A new and first-of-its-kind study from an international team of scientists led by UK’s Newcastle University has found that nearly 15 million people around the globe are at risk from deadly flooding caused by glacial lakes, with around half of those exposed concentrated in just four countries: India, China, Peru, and Pakistan.
The phenomenon of glacial lake flooding is formally known as a “glacial lake outburst flood”, or GLOF. As temperatures around the planet continue to rise due to climate change, glaciers are melting at a rapid pace into glacial lakes. If a lake rises too high or the surrounding land and ice give away, the lake could “burst”, sending water and debris rushing down mountains. Living downstream from a glacial lake is incredibly dangerous for this reason.
Tom Robinson, co-author of the study and a disaster risk researcher at the University of Canterbury in New Zealand, described glacial outburst floods as “inland tsunamis” with an impact comparable to a dam collapse.
“These glacial dams are no different to constructed dams,” Robinson said. “If you take the Hoover Dam, for instance, you’ve got a massive lake behind it, but if you suddenly remove the Hoover Dam, that water has to go somewhere, and it’s going to come cascading down a valley in massive flood waves.”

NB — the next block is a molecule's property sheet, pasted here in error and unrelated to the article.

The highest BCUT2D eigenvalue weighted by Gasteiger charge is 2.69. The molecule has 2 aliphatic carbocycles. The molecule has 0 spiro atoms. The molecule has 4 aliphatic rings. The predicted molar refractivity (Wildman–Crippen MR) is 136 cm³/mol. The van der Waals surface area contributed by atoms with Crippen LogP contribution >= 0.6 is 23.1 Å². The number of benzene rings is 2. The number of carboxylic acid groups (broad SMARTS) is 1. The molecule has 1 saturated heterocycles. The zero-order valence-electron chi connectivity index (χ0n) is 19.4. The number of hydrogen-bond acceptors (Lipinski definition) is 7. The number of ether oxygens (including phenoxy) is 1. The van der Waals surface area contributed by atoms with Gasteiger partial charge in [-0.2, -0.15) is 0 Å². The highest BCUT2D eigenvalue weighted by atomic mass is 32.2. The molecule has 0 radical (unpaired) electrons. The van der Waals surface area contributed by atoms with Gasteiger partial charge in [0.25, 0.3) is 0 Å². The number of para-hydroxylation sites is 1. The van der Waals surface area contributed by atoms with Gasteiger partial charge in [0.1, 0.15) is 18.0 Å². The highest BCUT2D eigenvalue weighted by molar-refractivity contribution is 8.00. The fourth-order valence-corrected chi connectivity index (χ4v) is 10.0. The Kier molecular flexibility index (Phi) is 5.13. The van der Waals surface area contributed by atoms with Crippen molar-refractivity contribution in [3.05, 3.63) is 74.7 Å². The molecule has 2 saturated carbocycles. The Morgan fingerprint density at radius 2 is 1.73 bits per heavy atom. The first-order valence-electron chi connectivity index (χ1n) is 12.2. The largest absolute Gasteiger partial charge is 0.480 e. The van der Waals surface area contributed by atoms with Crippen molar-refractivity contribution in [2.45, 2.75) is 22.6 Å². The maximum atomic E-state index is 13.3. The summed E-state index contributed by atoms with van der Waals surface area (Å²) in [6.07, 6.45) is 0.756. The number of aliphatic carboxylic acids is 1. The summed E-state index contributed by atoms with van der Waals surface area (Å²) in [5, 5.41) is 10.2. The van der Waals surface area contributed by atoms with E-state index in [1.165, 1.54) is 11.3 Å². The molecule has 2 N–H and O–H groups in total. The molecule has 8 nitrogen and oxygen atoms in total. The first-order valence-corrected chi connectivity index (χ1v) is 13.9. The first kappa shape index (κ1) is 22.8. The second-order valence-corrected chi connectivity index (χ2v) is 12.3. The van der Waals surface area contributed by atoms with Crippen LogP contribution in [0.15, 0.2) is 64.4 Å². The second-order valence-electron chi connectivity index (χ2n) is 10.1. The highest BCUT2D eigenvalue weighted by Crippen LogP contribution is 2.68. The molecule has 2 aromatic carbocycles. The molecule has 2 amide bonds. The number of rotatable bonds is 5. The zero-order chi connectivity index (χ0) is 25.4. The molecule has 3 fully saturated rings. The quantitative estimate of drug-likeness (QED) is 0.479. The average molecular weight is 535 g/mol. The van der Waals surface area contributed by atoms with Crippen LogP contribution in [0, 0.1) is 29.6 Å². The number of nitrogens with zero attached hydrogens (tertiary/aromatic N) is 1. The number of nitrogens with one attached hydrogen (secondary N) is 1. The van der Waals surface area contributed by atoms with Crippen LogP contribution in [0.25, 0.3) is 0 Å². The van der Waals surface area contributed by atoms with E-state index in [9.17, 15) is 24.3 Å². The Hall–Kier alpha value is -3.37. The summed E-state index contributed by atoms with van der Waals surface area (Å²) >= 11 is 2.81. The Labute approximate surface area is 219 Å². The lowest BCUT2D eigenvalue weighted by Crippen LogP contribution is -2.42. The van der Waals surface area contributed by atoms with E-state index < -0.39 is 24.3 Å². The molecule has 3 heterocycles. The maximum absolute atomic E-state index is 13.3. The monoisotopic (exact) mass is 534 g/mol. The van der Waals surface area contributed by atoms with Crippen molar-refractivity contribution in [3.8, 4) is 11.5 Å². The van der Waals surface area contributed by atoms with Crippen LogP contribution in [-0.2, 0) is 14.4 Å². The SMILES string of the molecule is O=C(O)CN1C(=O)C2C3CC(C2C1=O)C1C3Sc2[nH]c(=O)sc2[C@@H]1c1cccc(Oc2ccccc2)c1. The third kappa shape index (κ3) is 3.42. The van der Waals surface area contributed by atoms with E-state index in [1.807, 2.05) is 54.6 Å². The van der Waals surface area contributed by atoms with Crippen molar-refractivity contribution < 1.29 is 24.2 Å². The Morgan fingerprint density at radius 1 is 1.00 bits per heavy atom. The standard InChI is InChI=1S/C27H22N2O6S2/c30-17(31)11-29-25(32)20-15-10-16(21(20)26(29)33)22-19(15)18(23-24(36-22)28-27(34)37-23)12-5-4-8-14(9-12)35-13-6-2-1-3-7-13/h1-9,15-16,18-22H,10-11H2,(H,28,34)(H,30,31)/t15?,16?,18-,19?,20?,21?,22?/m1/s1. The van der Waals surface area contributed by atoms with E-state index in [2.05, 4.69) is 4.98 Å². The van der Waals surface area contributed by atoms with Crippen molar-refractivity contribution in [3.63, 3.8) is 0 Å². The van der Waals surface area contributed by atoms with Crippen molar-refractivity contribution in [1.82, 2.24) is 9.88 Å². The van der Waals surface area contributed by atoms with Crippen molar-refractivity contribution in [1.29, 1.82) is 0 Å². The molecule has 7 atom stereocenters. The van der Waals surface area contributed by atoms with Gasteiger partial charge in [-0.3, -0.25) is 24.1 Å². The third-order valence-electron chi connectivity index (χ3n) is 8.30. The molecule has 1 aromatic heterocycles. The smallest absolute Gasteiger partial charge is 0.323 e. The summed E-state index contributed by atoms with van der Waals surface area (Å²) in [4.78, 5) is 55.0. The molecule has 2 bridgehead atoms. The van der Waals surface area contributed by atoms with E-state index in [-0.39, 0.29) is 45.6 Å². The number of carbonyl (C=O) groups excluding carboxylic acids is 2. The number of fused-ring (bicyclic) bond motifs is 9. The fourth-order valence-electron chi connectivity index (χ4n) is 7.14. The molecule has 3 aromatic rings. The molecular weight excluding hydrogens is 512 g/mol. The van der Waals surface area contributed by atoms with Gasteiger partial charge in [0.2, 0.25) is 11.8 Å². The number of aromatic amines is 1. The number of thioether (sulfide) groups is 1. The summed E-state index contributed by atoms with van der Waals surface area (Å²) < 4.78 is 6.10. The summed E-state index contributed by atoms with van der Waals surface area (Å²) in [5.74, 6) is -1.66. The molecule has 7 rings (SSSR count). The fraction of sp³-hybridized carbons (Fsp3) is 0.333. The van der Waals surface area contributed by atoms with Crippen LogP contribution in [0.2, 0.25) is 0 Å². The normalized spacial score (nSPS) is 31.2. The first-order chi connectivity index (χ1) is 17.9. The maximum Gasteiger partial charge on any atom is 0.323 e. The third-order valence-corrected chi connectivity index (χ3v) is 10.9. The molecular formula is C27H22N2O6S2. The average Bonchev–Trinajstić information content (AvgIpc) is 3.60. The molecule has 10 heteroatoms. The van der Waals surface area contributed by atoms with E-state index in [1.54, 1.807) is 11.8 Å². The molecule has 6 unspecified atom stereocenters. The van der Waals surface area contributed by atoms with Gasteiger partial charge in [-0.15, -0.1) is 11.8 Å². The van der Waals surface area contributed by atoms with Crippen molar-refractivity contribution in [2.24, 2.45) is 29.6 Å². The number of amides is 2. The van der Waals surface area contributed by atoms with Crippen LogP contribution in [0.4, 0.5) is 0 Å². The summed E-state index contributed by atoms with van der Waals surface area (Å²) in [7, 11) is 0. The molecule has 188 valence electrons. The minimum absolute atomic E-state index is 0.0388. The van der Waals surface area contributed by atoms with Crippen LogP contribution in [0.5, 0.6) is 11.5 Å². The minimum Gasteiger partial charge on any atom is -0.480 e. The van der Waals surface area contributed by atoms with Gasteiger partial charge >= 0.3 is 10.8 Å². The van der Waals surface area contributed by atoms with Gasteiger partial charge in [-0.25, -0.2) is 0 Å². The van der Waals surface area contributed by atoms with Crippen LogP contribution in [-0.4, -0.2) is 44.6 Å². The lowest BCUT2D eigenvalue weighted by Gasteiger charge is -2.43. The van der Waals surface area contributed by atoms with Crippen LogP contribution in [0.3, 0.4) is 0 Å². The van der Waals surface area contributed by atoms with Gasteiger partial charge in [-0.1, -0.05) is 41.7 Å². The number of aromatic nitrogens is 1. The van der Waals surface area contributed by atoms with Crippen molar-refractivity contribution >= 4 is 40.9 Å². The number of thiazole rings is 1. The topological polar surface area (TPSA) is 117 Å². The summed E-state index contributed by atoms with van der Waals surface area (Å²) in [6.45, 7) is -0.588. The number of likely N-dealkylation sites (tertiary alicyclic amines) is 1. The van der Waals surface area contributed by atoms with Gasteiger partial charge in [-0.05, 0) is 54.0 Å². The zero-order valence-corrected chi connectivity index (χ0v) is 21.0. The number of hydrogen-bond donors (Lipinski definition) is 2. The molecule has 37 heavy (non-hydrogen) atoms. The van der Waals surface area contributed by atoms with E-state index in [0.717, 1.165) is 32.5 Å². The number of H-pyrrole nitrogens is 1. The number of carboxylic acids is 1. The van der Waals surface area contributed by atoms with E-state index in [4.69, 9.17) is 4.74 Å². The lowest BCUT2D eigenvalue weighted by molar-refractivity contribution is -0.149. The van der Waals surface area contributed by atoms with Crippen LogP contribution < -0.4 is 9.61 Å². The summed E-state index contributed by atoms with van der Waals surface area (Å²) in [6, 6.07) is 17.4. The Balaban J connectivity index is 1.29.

The study, which involved scientists from several countries, was the first study to examine the effects of glacial lake outbursts. The research team looked at 1,089 glacial lake basins worldwide and the number of people living within 30 miles of them, evaluating the level of development in those areas and other indicators as markers of vulnerability to GLOFs. They then used this information to “quantify and rank the potential for damage from GLOFs” at a global scale and assess communities’ ability to respond effectively to a flood.
“We had glacier lake outburst floods in the past that have killed many many thousands of people in a single catastrophic flooding event,” said Robinson. “And with climate change glaciers are melting so these lakes are getting bigger, potentially getting more unstable.”
Lead researcher, Caroline Taylor, a doctoral student at Newcastle University, said: “This work highlights that it’s not the areas with the largest number or most rapidly growing lakes that are most dangerous. Instead, it is the number of people, their proximity to a glacial lake and importantly, their ability to cope with a flood that determines the potential danger from a GLOF event.”
Previous outbursts have killed thousands and damaged millions in critical infrastructure; the Cordillera Blanca in Peru is one such hotspot. Since 1941, the area has seen more than 30 glacial disasters, including glacial lake outbursts, that have claimed over 15,000 lives. Similarly, Pakistan, home to more glaciers than anywhere else in the world, saw at least 16 glacial lake outbursts in 2022 alone.
As global temperatures continue to rise to record-breaking heights, Robinson hopes the team’s research can help leaders from around the world determine which countries and regions are most in need of early warning systems for extreme glacial flooding.
“We, as a global community, only have limited resources — and some of us have access to more resources than others,” said Robinson. “We want to be making sure those resources are put to good use in the areas where impacts could potentially be quite severe.”